Bruce Hayden in reply to Milhouse. | January 16, 2023 at 8:11 pm

      After AK, WY is the least densely populated state in the country. Most of the state is extremely sparsely populated, and people there drive long distance all the time. I was surprised at all of the Bucking Horse plates at the mall when I lived in Fort Collins, CO. Sure Cheyenne is only maybe 40 miles away, but there were people coming from well north and west of there, some driving several hundred miles each way. (It also drew from NE NE too). Until I moved to NW MT for half of every year, and now take a 100 mile drive each way for shopping as normal. We are about 2 hours drive from Missoula, Kallispell, Coeur d’Alene and Sandpoint, and rotate through them every other week.

      And that doesn’t even count getting stuck in a blizzard in the winter.

      RandomCrank in reply to Milhouse. | January 18, 2023 at 7:22 pm

      So California is obnoxious, and that justifies Wyoming’s stupidity? Sheesh. Oh well, I guess I haven’t been hyperbolic in telling people on both sides that they’re no different from each other underneath the hood.

    The Gentle Grizzly in reply to geronl. | January 17, 2023 at 8:25 pm

    That ended when Ralph Nader got Washington’s attention.

There used to be more electric cars than gas powered cars (100 years ago). The market decided and the limitations of the electric vehicles let gas powered cars win. The same limitations are true today; EVs can’t compete in a free market.

    henrybowman in reply to slagothar. | January 16, 2023 at 9:21 pm

    Subsidies and preferences make poor alternatives “economical” by making other alternatives “less economical.” In other words, you end up paying the extortionate price of the least economical alternative for all the other alternatives as well, despite their natural market price.

I think Wyoming should add a thousand dollar tax on the coal it mines. Of course the tax would be passed along to consumers. Might be especially hard on ev buyers though…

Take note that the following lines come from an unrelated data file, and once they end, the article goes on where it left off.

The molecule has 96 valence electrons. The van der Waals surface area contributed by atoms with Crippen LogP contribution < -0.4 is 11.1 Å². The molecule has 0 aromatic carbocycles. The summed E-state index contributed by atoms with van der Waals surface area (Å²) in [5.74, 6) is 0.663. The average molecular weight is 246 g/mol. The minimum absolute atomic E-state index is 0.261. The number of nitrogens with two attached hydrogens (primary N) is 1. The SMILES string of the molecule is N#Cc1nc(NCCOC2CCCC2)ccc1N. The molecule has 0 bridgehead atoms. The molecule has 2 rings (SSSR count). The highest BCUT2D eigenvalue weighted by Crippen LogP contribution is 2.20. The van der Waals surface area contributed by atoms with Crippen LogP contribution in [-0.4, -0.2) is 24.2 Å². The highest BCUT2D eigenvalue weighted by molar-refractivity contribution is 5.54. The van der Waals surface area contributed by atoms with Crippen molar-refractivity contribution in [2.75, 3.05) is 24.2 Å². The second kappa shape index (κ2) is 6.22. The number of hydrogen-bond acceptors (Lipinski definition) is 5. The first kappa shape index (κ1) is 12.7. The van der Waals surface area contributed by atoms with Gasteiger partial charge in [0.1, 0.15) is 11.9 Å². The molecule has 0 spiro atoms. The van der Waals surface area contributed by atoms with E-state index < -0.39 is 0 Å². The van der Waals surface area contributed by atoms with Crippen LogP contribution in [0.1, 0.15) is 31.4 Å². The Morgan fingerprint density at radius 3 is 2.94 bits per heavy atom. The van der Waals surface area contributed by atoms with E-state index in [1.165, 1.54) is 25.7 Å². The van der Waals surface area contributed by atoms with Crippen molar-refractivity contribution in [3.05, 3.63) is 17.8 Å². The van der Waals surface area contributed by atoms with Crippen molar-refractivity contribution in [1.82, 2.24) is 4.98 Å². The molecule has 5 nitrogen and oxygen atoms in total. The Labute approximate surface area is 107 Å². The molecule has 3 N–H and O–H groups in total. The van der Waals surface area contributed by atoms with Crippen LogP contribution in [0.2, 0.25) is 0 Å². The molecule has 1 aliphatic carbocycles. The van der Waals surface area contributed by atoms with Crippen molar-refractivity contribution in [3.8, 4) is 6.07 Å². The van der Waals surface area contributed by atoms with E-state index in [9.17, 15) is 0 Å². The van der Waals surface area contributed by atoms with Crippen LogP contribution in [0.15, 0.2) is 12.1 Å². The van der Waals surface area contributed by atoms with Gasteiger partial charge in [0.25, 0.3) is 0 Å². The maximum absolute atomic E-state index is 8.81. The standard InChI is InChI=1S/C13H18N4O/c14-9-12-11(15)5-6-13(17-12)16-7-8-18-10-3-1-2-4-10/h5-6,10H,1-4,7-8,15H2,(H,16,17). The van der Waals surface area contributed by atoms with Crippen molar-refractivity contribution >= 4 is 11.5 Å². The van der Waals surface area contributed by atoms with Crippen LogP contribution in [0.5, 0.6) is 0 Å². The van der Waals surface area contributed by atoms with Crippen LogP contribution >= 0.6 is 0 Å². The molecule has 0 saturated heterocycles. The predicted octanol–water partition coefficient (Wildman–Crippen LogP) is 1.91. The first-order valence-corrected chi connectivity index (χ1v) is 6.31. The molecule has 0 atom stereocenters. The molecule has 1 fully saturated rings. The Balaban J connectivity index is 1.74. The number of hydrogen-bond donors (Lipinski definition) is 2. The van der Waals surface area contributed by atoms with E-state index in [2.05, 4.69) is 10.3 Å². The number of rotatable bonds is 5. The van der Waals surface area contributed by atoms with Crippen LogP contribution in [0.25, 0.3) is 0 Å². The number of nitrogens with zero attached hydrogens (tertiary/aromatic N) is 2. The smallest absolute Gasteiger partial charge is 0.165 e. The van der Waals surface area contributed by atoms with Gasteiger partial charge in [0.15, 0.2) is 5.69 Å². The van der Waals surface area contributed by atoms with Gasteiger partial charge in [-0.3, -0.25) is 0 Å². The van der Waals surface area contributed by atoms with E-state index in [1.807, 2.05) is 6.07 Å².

Oversoul Of Dusk in reply to 4fun. | January 17, 2023 at 7:25 am

    Wyoming has long had a severance tax on minerals.

    “Minerals are assessed at 100% of their fair market value.
    the severance tax on surface coal is 6.5%, and the severance tax on oil & natural gas is 6% of fair market value.”

    It’s mainly the severance tax that lets Wyoming’s tax-and-spend politicians tax and spend without imposing a personal income tax.

Steven Brizel | January 17, 2023 at 6:11 am

Good riddance!

I despise legislative symbolism. There are exceptions but they are rare, at least for me. I understand Wyoming’s frustration, but this is inappropriate. If Republicans are the freedom lovers they claim to be, they wouldn’t be trying to abrogate freedom of choice.

I have owned an EV for 10-1/2 years, bought on the cheap (a 70% discount) when Think went out of business in 2012. Did it purely out of curiosity, and since then I have gotten to know a lot about EVs and about the generation and distribution of electricity.

I view Wyoming, and generally the intermountain West and the northern Great Plains, as some of the least promising places for EVs as they are now configured and as they are likely to be configured for the foreseeable future. If there’s a battery chemistry breakthrough, that will change, but for the last decade I’ve watched all kinds of hype fail. The only material progress has been on cost, which has dropped as a result of manufacturing scale economies.

The latest EVs have a practical, good-weather range in daily use of 200 to 250 miles on 80% of the battery. Throw in winter, lowing/hauling, and uphill climbs, and those numbers plummet. Add the distances in the intermountain West and northern Great Plains, and in most places EVs don’t make sense.

There are some exceptions, but not very many. Still, if businesses and people in Cody, Jackson, Casper, Fargo, Grand Forks, Missoula, Boise, and some other towns and cities want to deploy EVs, it’s their call and not Wyoming’s. It’s symbolic horseshit to do otherwise, and an attack on freedom of choice, something that Republicans supposedly favor.

Wyoming’s Republicans should take a step back, think it over, and reverse themselves, and declare that they made a mistake. Why? Because that’s what it was. Wouldn’t it be refreshing to see some of these clowns admit that they were wrong? How often does that happen in either party?

I’m not shilling for EVs. Anyone who thinks so is simply wrong. My farmer buddy in East Nowhere, North Dakota and I laugh about EVs in North Dakota. But it should never be a government decision.

Progressive fascist states such as CA are outlawing sales of gas engine cars in the near future. This is the perfect response. They should also outlaw charging stations.

    RandomCrank in reply to ConradCA. | January 18, 2023 at 7:25 pm

    Recalls a line from Deteriorata, a parody of that sappy Disiderata from what, 50 years ago? To wit: “Consider that two wrongs never make a right, but that three do.”